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Asian Stocks Down, Bond Selloff Enters “More Lethal Phase”

·2-min read

By Gina Lee – Asia Pacific stocks were down Friday morning, with global bonds starting to stabilize from an aggressive selloff that drove steep losses in U.S. shares.

Japan’s Nikkei 225 slid 2.29% by 10:11 PM ET (3:11 AM GMT) and South Korea’s KOSPI slumped 2.67%. In Australia, the ASX 200 fell 1.88%.

Hong Kong’s Hang Seng Index slid 2.18%. The city expects its first batch of the Pfizer Inc. (NYSE:PFE)/ BioNTech SE COVID-19 vaccine on Saturday.

China’s Shanghai Composite fell 1.62% while the Shenzhen Component was down 1.31%.

The selloff saw Benchmark Treasury yields plunge back below 1.5% as the Asian session opened on Friday, after the ten-year Treasury yield rose as much as 23 basis points to 1.6% overnight. The surge gathered pace as holders of mortgage securities being forced to offload government bonds.

The ten-year U.S. yield adjusted for inflation climbed to its highest level since June 2020 and sounded a warning for riskier assets that benefitted from the ultra-easy monetary policy brought on by COVID-19.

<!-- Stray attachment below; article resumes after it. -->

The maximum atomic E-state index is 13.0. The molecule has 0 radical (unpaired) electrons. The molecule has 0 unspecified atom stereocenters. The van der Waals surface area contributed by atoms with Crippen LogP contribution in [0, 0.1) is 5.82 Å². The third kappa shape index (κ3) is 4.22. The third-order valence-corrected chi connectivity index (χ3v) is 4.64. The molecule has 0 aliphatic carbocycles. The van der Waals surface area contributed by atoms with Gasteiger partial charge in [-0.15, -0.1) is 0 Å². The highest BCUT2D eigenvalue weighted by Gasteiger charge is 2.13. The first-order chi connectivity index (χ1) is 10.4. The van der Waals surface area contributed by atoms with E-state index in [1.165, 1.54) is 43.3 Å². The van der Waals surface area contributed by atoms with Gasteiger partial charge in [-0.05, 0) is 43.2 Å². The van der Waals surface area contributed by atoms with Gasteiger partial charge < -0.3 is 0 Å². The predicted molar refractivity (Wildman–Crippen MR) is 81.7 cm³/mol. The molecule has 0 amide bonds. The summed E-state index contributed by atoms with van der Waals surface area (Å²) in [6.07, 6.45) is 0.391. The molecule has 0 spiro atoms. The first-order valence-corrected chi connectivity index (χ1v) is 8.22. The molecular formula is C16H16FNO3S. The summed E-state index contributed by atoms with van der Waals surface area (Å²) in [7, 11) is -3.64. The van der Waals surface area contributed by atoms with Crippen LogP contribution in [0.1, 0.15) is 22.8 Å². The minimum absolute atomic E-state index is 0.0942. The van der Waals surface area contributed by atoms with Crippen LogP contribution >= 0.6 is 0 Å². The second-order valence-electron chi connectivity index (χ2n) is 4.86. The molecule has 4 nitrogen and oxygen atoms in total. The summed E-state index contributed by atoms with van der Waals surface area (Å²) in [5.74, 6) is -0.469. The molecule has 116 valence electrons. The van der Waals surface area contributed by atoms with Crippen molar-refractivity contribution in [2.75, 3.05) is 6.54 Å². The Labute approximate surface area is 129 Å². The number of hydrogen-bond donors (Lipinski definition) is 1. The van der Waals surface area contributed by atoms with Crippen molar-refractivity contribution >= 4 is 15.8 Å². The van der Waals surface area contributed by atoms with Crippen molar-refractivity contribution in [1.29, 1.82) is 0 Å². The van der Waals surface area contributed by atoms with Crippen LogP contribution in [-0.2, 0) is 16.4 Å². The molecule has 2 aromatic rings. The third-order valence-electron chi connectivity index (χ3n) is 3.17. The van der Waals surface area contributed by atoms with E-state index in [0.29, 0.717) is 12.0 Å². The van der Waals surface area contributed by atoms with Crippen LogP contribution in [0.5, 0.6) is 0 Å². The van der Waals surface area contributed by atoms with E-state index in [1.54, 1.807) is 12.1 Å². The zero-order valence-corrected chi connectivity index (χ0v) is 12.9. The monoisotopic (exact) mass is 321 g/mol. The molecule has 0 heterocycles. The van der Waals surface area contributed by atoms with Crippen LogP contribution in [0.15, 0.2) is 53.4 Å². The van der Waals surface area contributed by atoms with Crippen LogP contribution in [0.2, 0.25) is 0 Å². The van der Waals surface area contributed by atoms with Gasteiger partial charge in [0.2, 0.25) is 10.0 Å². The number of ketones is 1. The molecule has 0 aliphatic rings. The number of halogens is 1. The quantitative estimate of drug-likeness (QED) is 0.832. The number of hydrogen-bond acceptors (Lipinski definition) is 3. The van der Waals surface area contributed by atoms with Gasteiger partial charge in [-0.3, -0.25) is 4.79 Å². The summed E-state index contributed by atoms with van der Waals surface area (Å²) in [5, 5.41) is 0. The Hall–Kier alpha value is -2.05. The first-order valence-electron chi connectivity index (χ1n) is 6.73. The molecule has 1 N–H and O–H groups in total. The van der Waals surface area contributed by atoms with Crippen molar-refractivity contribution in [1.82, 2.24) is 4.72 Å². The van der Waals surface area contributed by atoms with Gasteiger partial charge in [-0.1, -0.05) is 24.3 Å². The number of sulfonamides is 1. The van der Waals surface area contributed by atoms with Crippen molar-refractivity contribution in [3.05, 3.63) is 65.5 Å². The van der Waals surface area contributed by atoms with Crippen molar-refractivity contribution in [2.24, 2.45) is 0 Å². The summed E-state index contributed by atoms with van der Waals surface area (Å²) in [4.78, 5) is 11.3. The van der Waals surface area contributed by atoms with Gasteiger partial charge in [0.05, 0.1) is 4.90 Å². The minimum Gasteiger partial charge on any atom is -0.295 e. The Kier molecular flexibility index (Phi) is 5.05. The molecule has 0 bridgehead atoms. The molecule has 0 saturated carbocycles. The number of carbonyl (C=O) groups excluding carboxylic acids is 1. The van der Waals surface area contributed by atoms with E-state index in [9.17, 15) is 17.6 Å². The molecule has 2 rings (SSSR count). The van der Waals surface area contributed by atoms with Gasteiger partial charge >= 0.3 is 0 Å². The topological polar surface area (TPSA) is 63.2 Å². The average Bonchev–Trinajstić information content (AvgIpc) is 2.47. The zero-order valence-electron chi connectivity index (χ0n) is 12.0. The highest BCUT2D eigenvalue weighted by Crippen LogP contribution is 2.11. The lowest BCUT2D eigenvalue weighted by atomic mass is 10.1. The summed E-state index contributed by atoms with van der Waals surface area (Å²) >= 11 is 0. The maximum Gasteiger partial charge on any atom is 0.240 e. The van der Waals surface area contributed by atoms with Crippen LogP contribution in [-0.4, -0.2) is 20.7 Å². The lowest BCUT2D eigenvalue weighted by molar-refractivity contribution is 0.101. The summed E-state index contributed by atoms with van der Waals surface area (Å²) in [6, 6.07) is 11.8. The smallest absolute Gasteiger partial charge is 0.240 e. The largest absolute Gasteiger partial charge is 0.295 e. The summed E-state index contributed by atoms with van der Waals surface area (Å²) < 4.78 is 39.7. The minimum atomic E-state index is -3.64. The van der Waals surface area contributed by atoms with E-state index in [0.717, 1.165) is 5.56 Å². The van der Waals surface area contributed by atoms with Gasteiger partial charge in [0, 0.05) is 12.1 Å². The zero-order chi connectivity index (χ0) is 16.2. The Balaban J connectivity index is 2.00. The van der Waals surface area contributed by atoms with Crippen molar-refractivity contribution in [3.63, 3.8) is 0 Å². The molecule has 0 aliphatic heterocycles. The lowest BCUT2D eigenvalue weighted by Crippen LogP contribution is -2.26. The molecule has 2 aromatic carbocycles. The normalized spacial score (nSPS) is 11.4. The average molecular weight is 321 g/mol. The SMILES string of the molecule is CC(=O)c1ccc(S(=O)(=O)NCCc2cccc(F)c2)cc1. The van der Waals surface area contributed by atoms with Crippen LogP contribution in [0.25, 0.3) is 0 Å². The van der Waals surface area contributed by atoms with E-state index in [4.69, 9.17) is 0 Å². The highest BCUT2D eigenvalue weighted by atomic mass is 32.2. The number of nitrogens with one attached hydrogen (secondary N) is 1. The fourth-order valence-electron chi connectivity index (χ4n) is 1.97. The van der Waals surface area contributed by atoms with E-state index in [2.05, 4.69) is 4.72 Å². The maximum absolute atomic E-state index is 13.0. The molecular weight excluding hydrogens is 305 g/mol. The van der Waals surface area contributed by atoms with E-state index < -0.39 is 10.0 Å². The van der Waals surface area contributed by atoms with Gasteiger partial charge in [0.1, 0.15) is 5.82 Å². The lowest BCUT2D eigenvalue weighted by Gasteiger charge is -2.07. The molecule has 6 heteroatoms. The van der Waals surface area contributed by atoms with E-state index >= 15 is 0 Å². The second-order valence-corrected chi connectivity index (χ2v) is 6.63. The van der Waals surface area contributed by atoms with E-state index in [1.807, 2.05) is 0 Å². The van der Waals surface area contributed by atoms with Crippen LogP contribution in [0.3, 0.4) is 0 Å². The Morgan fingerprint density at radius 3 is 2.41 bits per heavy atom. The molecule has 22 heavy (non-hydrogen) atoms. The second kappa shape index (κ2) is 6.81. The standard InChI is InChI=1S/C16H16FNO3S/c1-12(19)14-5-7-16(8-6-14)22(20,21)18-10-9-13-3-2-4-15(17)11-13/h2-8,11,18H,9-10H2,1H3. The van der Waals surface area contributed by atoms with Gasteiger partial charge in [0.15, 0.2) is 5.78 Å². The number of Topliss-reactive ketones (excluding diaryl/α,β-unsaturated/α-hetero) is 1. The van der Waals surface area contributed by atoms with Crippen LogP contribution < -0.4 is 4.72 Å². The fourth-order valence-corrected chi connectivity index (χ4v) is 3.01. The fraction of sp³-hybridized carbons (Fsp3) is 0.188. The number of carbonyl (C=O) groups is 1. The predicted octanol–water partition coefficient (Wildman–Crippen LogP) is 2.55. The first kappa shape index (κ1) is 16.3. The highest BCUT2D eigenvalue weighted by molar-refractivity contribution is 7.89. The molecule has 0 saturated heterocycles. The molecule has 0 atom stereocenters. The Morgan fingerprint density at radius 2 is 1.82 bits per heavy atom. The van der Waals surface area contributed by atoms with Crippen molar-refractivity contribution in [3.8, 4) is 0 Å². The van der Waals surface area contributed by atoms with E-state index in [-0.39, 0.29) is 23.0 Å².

“The fixed income rout is shifting into a more lethal phase for risky assets … the rise in yields has long been mostly seen as a story of improving growth expectations, if anything padding risky assets, but the overnight move notably included a steep lift in real rates and a bringing forward of the U.S. Federal Reserve’s lift-off expectations,” Westpac head of rates strategy Damien McColough told Reuters.

As hopes for a global economic recovery from COVID-19 continue to grow, investors are shifting from COVID-19 era winners to those poised to benefit from an end to lockdowns. However, crowd-pleaser GameStop Corp . (NYSE:GME) saw its shares double at one point during the previous session before ending 19% higher.

Investors continue to bet on that recovery, but some are increasingly worried that rising inflation could see central banks withdraw their monetary policy support. The worries continued even as the Fed stressed that there are no plans to tighten policy prematurely and that the rise in Treasury yields reflect optimism.

“It’s all about interest rates … tech has been a relative outperformer. As it led on the way up, it will likely lead on the way down too,” Schwab Center for Financial Research vice president of trading and derivatives Randy Frederick told Bloomberg.

Earlier in the week, Fed Chairman Jerome Powell reassured investors that the central bank would continue its ultra-easy monetary policy and would overlook the short-term rise in inflation in his testimonies before Congress earlier in the week. However, the market has almost fully priced in a first-rate hike by the end of 2022.

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